Prim's algorithm:

    • This algorithm achieves the same as Kruskal's, but a different method is used
    • A node is first selected as a starting point, then the shortest arc is selected which is connected to the existing network. This is repeated until all nodes have been connected
    • This algorithm is much better for computer implementation; here is the method in matrix form:
    • The starting node is selected and its row is deleted and column highlighted. The smallest entry in the highlighted column is found and selected. Then this row is deleted and column highlighted, and the process is continued until there are no rows remaining


    • Both of these algorithms have cubic complexity

    N4 Dijkstra's algorithm:

    • This algorithm is to find the shortest route between any two points on a network. It has quadratic complexity
    • A box is drawn above each node, containing two small squares at the top and a wide rectangle at the bottom. The top left box is the order, top right box is the distance from the start point and the bottom is the temporary label
    • A start node is chosen and labelled with a permanent label, 0, which is the distance from the start point. The order is then recorded, 1 for the start node (so the top left box reads 1 and the top right reads 0)
    • Then, the distance to each connected node is calculated and recorded in the temporary box. If one path is shorter than another, cross out the old one and use the shortest one. Once paths from that node have been calculated, the shortest becomes the next permanent node. Set its order to one more than the previous box and the distance to the shortest distance. This is repeated until each node has been labelled

    X1 Precedance networks:

    • An activity network uses nodes to represent events (the start/end of an activity) and arcs for activities
    • Events must be numbered to ensure that each activity can be uniquely identified by its start and end node. Dummy activities can be used to solve any issues here and are represented by a dotted line with 0 time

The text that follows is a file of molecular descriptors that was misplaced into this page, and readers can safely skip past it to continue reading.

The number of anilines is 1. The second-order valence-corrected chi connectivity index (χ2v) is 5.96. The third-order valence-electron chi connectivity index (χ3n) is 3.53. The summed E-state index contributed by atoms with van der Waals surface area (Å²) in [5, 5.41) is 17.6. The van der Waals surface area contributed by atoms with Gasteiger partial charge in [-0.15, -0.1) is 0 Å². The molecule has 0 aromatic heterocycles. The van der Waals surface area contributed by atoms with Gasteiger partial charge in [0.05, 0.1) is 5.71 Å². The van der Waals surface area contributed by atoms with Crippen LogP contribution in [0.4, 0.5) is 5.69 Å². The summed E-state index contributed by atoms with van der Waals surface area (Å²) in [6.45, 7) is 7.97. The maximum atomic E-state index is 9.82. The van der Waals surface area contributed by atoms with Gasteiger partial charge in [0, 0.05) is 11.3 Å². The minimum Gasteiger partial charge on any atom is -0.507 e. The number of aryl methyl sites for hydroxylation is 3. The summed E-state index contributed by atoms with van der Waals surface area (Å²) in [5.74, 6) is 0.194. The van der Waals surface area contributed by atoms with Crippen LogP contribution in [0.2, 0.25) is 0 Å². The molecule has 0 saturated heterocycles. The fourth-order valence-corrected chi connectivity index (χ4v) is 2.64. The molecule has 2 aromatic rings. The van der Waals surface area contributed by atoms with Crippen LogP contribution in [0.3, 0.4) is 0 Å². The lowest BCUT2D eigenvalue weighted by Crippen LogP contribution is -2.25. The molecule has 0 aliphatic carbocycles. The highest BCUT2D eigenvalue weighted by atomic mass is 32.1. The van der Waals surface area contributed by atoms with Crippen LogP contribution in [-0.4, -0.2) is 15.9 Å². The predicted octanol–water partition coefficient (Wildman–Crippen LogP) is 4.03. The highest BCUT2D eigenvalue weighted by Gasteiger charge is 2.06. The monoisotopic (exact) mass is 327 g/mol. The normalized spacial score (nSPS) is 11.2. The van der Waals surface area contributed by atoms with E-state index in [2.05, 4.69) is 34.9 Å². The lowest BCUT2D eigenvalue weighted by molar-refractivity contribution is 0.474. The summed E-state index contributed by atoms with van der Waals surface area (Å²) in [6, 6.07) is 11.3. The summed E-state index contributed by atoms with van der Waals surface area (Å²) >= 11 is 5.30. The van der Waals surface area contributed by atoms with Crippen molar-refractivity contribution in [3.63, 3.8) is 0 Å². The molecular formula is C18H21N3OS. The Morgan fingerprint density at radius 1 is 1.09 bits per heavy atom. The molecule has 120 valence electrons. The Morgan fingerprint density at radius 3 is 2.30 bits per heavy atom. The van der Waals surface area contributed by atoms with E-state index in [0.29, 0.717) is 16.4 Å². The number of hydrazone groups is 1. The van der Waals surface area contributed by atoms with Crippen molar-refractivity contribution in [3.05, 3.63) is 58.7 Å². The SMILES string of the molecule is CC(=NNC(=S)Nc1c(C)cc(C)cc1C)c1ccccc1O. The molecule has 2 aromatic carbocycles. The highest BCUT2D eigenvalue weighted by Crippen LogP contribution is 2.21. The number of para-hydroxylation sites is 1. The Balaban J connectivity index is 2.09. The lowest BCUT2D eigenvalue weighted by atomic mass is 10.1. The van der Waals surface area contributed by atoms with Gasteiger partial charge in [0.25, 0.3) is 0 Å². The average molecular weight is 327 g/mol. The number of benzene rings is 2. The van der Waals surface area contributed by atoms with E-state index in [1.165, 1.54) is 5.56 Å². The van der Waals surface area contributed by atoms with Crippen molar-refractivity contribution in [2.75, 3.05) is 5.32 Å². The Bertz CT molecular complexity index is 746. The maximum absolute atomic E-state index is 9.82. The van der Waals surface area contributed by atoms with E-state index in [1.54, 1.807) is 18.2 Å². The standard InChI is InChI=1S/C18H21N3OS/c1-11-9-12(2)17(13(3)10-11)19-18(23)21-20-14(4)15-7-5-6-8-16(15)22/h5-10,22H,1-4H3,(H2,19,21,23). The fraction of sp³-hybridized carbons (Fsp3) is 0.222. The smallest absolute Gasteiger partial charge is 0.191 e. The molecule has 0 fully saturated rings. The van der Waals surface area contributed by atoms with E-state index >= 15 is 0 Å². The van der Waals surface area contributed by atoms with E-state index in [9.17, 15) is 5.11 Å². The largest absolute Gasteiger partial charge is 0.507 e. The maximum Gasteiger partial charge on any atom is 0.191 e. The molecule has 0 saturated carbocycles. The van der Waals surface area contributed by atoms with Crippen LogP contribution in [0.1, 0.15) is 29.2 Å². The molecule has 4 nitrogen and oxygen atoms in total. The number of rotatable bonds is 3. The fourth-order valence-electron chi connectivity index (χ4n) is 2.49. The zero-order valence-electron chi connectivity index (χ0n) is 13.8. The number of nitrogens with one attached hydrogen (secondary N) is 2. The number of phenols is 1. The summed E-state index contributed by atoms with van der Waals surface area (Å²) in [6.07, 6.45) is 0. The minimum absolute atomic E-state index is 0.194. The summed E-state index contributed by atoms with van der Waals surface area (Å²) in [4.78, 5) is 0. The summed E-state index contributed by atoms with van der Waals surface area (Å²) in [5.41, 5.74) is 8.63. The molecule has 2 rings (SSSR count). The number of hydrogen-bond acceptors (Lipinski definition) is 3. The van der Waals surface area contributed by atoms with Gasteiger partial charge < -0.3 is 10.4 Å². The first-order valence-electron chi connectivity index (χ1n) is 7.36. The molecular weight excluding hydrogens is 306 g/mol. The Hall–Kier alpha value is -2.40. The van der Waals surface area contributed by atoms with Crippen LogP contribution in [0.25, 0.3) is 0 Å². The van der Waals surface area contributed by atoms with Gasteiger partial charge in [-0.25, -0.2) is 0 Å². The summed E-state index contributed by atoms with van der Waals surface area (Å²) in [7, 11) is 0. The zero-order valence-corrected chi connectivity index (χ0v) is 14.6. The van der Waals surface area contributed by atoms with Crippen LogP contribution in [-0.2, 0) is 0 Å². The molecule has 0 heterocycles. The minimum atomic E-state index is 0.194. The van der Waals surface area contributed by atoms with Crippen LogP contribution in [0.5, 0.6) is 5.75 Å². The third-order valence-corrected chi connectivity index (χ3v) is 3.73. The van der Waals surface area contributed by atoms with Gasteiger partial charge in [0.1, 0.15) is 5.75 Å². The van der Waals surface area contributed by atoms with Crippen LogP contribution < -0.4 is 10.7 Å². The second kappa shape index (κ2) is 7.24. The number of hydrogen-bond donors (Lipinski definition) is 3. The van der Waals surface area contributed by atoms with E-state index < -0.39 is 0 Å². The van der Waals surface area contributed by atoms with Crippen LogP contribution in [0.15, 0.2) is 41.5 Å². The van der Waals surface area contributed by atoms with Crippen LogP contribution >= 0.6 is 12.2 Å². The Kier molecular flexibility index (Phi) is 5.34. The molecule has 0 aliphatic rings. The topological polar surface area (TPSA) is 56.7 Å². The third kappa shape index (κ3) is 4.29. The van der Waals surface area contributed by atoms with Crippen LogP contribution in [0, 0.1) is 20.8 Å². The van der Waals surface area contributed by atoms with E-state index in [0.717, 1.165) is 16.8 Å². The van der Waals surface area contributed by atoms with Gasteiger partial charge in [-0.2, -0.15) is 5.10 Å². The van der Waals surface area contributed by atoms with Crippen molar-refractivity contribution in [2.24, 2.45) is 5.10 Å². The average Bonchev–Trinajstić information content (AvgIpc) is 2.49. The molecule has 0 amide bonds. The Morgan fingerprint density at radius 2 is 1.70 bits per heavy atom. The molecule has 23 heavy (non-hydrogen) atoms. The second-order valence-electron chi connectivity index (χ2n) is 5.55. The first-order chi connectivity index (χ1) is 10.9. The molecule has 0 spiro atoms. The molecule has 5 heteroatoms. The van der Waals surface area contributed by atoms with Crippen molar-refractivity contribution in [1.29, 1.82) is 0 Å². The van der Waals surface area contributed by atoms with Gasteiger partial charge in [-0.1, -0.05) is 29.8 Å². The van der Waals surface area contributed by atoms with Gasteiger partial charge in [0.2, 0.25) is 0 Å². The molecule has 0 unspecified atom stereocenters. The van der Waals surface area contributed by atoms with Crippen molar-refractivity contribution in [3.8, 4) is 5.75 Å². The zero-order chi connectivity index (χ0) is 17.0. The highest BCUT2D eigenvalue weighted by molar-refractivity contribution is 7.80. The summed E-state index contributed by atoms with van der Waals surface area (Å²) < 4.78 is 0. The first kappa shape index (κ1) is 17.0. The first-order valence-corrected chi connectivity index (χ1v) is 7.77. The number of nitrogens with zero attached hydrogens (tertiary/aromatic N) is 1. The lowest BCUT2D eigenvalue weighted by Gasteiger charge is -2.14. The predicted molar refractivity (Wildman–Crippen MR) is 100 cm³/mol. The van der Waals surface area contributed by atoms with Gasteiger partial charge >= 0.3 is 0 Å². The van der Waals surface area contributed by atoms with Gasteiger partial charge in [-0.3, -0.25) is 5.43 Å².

• There should be one start node (1) and one finish node
    • The critical path is the longest path through the network - any delay on this path will increase the duration of the entire operation

    Critical path analysis:

    • A double box should be drawn above/below each node. The left represents the early event time - the earliest time the event can be left, and the right is the latest event time - the latest the event can be left for the operation to complete within the minimum completion time. This can be easily calculated by working backwards through the network once early event time has been calculated for all nodes


    • The total float is the time a task can be delayed for without delaying completion of the project
    • The independent float is the time a task can be delayed for without delaying the start of its successors
    • The following formulas could be used or they could be determined from the activity network:

    Resource histograms:

    • These plot resources against time (e.g. people on the y axis, time on the x)
      TO DO: more detail, check spec. Cascade chart???

    L1 - 5 Linear programming:

    • Step 1: Formulation:
      - Identify variables, use Let to describe each in terms of x and y
      - The objective function describes the aim - what needs to be maximised. For example, if selling product A (x) for £1 and product B (y) for £2, the objective function would be x + 2y
    • Step 2: finding the solution
      - The feasible region is the area on the graph which meets all of the inequalities. Non-feasible areas are shaded to indicate this
      - To find the optimal solution, the intersections (vertices) should be checked; and the objective function can be used to find the best solution
      - Therefore, simultaneous equations could be used to find these vertices accurately

    Integer programming:

    • Sometimes the solutions must be integers (whole numbers), for example the number of items
    • If the LP (linear) solution is already integer, then this will be the optimal solution
    • However, if this is not a whole number, all integer points around the LP solutions should be checked with the objective function


    • In these problems, the optimal solution is the solution with the lowest value

    Z1 Simulation:

    • When problems are too complex to be solved using probability, simulation can be used by generating random numbers
    • In the exam, random numbers will be given between 0 and another (e.g. 99). Therefore, rules must be formulated. For example, to simulate a coin flip using numbers from 0 to 99, the following rule could be used:
      - 0 - 49 heads
      - 50 - 99 tails
    • In some cases, there will be numbers which need to be rejected. These should be minimised to increase efficiency
      TO DO: Know how to generate realisations of a discrete uniformly distributed random variable. 2 Be able to use random variables to model discrete non-uniform random variables